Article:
We’re all at least somewhat aware of the benefits of healthy behaviors. Many people, however, underestimate the difference that small changes can make – with some experts believing that about 8 percent of chronic diseases are driven by lifestyle factors such as diet and exercise1.

When it comes to illnesses, another crucial element is treatment adherence. But worryingly, in the US alone, half of patients with long-term conditions don’t stick to their medications. What’s more, as many as 30 percent of all prescriptions are never filled, and as many as 40 percent of all people stop taking their medications within 90 days owing to either cost, side-effects, or lack of interest.2 The result of this is a yearly and entirely preventable $300B cost, making it one of the most expensive problems in healthcare. This issue is set to spiral, too, with conditions such as diabetes, heart disease and chronic obstructive pulmonary disease (COPD) increasingly becoming more and more common.

So how can this be addressed? Nobel Prize winner Richard Thaler has strong thoughts on altering behaviors. He is very much of the opinion that if you wish to encourage people to act in a certain way, inspiring positive changes is infinitely more effective than imposing sanctions.  Placing fruit at eye level where it's easily accessible is more effective than banning junk food. This is known as Nudge Theory, which, along with the likes of loss aversion and present bias, is a behavioral economics concept. And Wellth, a digital health company invested in by New York Life Ventures, a New York Life affiliate, is harnessing such notions, combined with an appreciation for human nature, in a bid to help develop better habits.

Sweden’s “speed camera lottery” perfectly demonstrates the concept of nudge behavior: Stockholm implemented a system whereby citizens were entered into a prize draw if they were recorded driving under or at the speed limit, with the money coming from fines paid by those who went over the limit. The results spoke for themselves: and the average speed dropped from 32 km/h to 25 km/h, which is exactly the speed limit of Stockholm’s main roads.4

Such “choice architecture” principles have been put into practice far and wide ever since the notion was popularized by Thaler’s 2008 book, Nudge: Improving Decisions About Health, Wealth, and Happiness. But in what areas is it proving to be particularly impactful today? Interestingly, medication for healthcare purposes tops the bill.

“Carrot or stick” is of course the age-old reward or punishment adage of management and motivation. It asks the question – which is more effective, putting a carrot in front of a donkey, or jabbing him from behind with a stick? When it comes to healthcare – carrot proves to be the most successful route, and a similar way of thinking has been applied to encouraging people to take medication. Enter the concept of “digital nudging.”

Because, if there’s one thing we know for sure today, it’s the extent to which we rely on our smartphones (to put it mildly). In fact, it’s thought that most of us check our phones around 58 times a day5. While this isn’t necessarily a positive thing, could our heavy reliance on tech be used for good?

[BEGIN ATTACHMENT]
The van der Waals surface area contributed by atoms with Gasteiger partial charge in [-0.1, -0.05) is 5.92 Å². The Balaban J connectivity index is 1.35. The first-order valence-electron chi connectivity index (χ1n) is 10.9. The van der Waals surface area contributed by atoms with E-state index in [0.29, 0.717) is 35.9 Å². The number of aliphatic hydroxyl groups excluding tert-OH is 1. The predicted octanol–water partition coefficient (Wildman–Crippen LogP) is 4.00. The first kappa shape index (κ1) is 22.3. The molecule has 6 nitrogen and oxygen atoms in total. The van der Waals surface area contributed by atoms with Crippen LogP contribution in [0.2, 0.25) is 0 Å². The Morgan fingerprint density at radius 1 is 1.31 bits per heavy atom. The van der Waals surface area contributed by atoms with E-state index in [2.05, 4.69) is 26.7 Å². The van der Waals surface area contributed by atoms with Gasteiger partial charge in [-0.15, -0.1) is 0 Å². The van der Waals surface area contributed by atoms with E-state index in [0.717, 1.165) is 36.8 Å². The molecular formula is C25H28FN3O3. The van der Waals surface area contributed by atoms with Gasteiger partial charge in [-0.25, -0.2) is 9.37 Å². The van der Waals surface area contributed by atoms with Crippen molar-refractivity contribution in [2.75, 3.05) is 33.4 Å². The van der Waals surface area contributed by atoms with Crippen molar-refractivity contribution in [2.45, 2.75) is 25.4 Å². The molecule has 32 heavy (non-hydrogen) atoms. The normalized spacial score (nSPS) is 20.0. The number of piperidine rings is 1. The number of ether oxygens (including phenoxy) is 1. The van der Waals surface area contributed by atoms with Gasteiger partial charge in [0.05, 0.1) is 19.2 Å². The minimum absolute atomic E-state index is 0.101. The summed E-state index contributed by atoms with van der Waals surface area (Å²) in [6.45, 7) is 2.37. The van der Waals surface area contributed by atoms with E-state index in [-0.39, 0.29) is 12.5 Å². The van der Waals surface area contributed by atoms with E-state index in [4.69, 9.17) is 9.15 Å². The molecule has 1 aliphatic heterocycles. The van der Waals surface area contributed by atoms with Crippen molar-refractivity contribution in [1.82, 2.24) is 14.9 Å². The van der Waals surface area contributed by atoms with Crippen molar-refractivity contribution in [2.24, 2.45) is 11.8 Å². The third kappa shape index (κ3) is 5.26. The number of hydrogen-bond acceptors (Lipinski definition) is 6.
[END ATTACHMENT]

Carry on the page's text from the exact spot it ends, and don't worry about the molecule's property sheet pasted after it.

This is exactly the model that digital behavior change company Wellth is pioneering. It works by offering members incentives, nudges and behavioral reinforcements to help them establish healthy, lasting habits when it comes to medications. They are encouraged to use the platform to submit scheduled check-ins that align with their care plans, including uploading pictures of their “target behavior” – such as photos of medication in the palm of their hands or a glucometer or blood pressure cuff reading – at a set time. These check-ins are processed by Wellth’s AI technology for verification, with insights relayed to care teams.

If and when behaviors are met, members keep their endowed daily amount, which they can  at certain milestones as they progress on their program. The benefits are manifold – first and foremost are the physical rewards, combined the instant gratification (which tech is so good at affording us) of knowing that they completed their assigned tasks.

The results have been nothing short of extremely impressive: Wellth members demonstrate more than 89 percent average care plan adherence over a 12-month period as well as a 45 percent reduction in readmission rates after heart attacks, a 92 percent decrease in avoidable emergency department visits, and a 1.3 reduction in HbA1c levels amongst high-risk diabetes6.

New York Life Ventures is one of several prominent investors that believe in this platform.  With 85 percent quarter-on-quarter and 403 percent year-on-year enrollment growth in Q1 2020, Wellth plans to use this new capital to support rapid scaling to address larger and broader populations of patients.7

Like the aforementioned speed ticket lottery example, the app doesn’t restrict users’ choices, it just makes behavior more attractive in a fun, engaging and creative way, with and potentially lifesaving benefits to boot.

 

 1 https://health.clevelandclinic.org/5-healthy-habits-that-prevent-chronic-disease Sep  2, 2020
2 https://www.healthcarefinancenews.com/news/choosing-carrot-instead-stick Aug 30, 2010
3,6,7 https://www.wellthapp.com/news/wellth-raises-10m-to-drive-better-health-outcomes-through-behavioral-economics May 6, 2020
4 https://medium.com/swlh/the-7-most-creative-examples-of-habit-changing-nudges-7873ca1fff4a Aug 15, 2019
5 https://elitecontentmarketer.com/screen-time-statistics Nov 5, 2021


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Media contact
Kevin Maher
New York Life Insurance Company
(212) 576-6955
Kevin_B_Maher@newyorklife.com

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